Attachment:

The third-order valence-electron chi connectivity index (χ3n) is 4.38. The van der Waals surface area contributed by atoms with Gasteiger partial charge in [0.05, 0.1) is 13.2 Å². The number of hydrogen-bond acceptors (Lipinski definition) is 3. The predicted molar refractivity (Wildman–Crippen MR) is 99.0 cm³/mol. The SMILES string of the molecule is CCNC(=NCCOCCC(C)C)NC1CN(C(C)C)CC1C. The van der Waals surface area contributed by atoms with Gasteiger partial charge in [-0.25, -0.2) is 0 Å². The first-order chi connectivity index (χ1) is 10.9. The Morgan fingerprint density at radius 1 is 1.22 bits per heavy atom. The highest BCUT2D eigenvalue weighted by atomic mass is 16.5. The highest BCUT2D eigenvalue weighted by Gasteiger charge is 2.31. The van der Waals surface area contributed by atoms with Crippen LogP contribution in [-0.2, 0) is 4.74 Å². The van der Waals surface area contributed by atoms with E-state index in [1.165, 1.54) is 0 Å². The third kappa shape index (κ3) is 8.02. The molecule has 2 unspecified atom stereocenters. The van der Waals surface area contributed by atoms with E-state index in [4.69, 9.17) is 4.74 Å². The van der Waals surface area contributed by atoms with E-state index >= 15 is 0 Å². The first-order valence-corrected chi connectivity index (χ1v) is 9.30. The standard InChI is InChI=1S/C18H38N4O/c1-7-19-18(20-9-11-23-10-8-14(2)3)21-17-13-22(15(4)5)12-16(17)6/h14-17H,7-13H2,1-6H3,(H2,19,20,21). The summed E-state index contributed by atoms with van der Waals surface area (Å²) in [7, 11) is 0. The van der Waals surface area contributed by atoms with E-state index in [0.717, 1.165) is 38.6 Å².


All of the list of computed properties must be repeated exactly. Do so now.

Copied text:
The third-order valence-electron chi connectivity index (χ3n) is 4.38. The van der Waals surface area contributed by atoms with Gasteiger partial charge in [0.05, 0.1) is 13.2 Å². The number of hydrogen-bond acceptors (Lipinski definition) is 3. The predicted molar refractivity (Wildman–Crippen MR) is 99.0 cm³/mol. The SMILES string of the molecule is CCNC(=NCCOCCC(C)C)NC1CN(C(C)C)CC1C. The van der Waals surface area contributed by atoms with Gasteiger partial charge in [-0.25, -0.2) is 0 Å². The first-order chi connectivity index (χ1) is 10.9. The Morgan fingerprint density at radius 1 is 1.22 bits per heavy atom. The highest BCUT2D eigenvalue weighted by atomic mass is 16.5. The highest BCUT2D eigenvalue weighted by Gasteiger charge is 2.31. The van der Waals surface area contributed by atoms with Crippen LogP contribution in [-0.2, 0) is 4.74 Å². The van der Waals surface area contributed by atoms with E-state index in [1.165, 1.54) is 0 Å². The third kappa shape index (κ3) is 8.02. The molecule has 2 unspecified atom stereocenters. The van der Waals surface area contributed by atoms with E-state index in [4.69, 9.17) is 4.74 Å². The van der Waals surface area contributed by atoms with E-state index >= 15 is 0 Å². The first-order valence-corrected chi connectivity index (χ1v) is 9.30. The standard InChI is InChI=1S/C18H38N4O/c1-7-19-18(20-9-11-23-10-8-14(2)3)21-17-13-22(15(4)5)12-16(17)6/h14-17H,7-13H2,1-6H3,(H2,19,20,21). The summed E-state index contributed by atoms with van der Waals surface area (Å²) in [7, 11) is 0. The van der Waals surface area contributed by atoms with E-state index in [0.717, 1.165) is 38.6 Å².